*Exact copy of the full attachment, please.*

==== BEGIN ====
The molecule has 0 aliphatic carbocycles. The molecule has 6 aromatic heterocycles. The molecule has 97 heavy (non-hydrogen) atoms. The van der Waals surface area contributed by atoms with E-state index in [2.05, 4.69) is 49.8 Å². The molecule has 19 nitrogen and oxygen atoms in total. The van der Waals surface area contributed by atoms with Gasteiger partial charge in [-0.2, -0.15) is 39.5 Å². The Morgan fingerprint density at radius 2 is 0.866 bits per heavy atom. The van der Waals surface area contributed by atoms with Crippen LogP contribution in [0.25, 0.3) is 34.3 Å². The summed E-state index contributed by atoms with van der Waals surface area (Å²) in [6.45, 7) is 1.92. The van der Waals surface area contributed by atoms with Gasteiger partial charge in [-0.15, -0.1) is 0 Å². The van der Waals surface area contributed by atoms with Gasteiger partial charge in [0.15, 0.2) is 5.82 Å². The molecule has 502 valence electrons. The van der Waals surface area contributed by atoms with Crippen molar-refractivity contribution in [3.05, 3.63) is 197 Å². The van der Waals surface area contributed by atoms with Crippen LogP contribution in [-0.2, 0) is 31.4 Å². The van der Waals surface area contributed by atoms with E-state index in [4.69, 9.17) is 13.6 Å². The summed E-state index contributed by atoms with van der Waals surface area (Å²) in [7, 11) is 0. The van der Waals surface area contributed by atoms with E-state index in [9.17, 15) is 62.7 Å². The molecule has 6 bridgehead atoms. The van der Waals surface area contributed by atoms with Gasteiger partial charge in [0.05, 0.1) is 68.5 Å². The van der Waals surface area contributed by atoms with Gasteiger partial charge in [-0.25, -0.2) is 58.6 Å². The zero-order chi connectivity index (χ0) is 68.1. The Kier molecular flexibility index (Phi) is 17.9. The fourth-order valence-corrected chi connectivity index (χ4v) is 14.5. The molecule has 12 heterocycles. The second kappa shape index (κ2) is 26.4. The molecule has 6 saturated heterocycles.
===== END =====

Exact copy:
The molecule has 0 aliphatic carbocycles. The molecule has 6 aromatic heterocycles. The molecule has 97 heavy (non-hydrogen) atoms. The van der Waals surface area contributed by atoms with E-state index in [2.05, 4.69) is 49.8 Å². The molecule has 19 nitrogen and oxygen atoms in total. The van der Waals surface area contributed by atoms with Gasteiger partial charge in [-0.2, -0.15) is 39.5 Å². The Morgan fingerprint density at radius 2 is 0.866 bits per heavy atom. The van der Waals surface area contributed by atoms with Crippen LogP contribution in [0.25, 0.3) is 34.3 Å². The summed E-state index contributed by atoms with van der Waals surface area (Å²) in [6.45, 7) is 1.92. The van der Waals surface area contributed by atoms with Gasteiger partial charge in [-0.15, -0.1) is 0 Å². The van der Waals surface area contributed by atoms with Gasteiger partial charge in [0.15, 0.2) is 5.82 Å². The molecule has 502 valence electrons. The van der Waals surface area contributed by atoms with Crippen molar-refractivity contribution in [3.05, 3.63) is 197 Å². The van der Waals surface area contributed by atoms with Crippen LogP contribution in [-0.2, 0) is 31.4 Å². The van der Waals surface area contributed by atoms with E-state index in [4.69, 9.17) is 13.6 Å². The summed E-state index contributed by atoms with van der Waals surface area (Å²) in [7, 11) is 0. The van der Waals surface area contributed by atoms with E-state index in [9.17, 15) is 62.7 Å². The molecule has 6 bridgehead atoms. The van der Waals surface area contributed by atoms with Gasteiger partial charge in [0.05, 0.1) is 68.5 Å². The van der Waals surface area contributed by atoms with Gasteiger partial charge in [-0.25, -0.2) is 58.6 Å². The zero-order chi connectivity index (χ0) is 68.1. The Kier molecular flexibility index (Phi) is 17.9. The fourth-order valence-corrected chi connectivity index (χ4v) is 14.5. The molecule has 12 heterocycles. The second kappa shape index (κ2) is 26.4. The molecule has 6 saturated heterocycles.